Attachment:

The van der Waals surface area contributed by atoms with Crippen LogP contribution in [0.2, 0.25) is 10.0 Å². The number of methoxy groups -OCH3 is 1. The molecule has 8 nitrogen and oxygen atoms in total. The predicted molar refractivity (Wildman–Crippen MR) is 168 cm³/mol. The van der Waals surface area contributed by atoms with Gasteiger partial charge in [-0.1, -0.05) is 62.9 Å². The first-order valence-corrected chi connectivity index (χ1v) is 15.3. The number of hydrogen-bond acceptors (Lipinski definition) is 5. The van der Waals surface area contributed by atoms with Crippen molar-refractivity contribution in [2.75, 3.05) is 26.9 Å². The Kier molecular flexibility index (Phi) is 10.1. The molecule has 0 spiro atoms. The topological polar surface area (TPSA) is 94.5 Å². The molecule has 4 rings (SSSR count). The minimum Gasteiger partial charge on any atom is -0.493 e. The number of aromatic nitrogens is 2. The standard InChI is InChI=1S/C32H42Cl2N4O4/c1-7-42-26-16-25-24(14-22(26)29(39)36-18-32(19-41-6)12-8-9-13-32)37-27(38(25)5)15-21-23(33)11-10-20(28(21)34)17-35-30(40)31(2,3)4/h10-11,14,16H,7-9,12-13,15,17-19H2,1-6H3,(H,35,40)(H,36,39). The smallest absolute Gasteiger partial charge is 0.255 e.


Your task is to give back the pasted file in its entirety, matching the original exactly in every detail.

The van der Waals surface area contributed by atoms with Crippen LogP contribution in [0.2, 0.25) is 10.0 Å². The number of methoxy groups -OCH3 is 1. The molecule has 8 nitrogen and oxygen atoms in total. The predicted molar refractivity (Wildman–Crippen MR) is 168 cm³/mol. The van der Waals surface area contributed by atoms with Gasteiger partial charge in [-0.1, -0.05) is 62.9 Å². The first-order valence-corrected chi connectivity index (χ1v) is 15.3. The number of hydrogen-bond acceptors (Lipinski definition) is 5. The van der Waals surface area contributed by atoms with Crippen molar-refractivity contribution in [2.75, 3.05) is 26.9 Å². The Kier molecular flexibility index (Phi) is 10.1. The molecule has 0 spiro atoms. The topological polar surface area (TPSA) is 94.5 Å². The molecule has 4 rings (SSSR count). The minimum Gasteiger partial charge on any atom is -0.493 e. The number of aromatic nitrogens is 2. The standard InChI is InChI=1S/C32H42Cl2N4O4/c1-7-42-26-16-25-24(14-22(26)29(39)36-18-32(19-41-6)12-8-9-13-32)37-27(38(25)5)15-21-23(33)11-10-20(28(21)34)17-35-30(40)31(2,3)4/h10-11,14,16H,7-9,12-13,15,17-19H2,1-6H3,(H,35,40)(H,36,39). The smallest absolute Gasteiger partial charge is 0.255 e.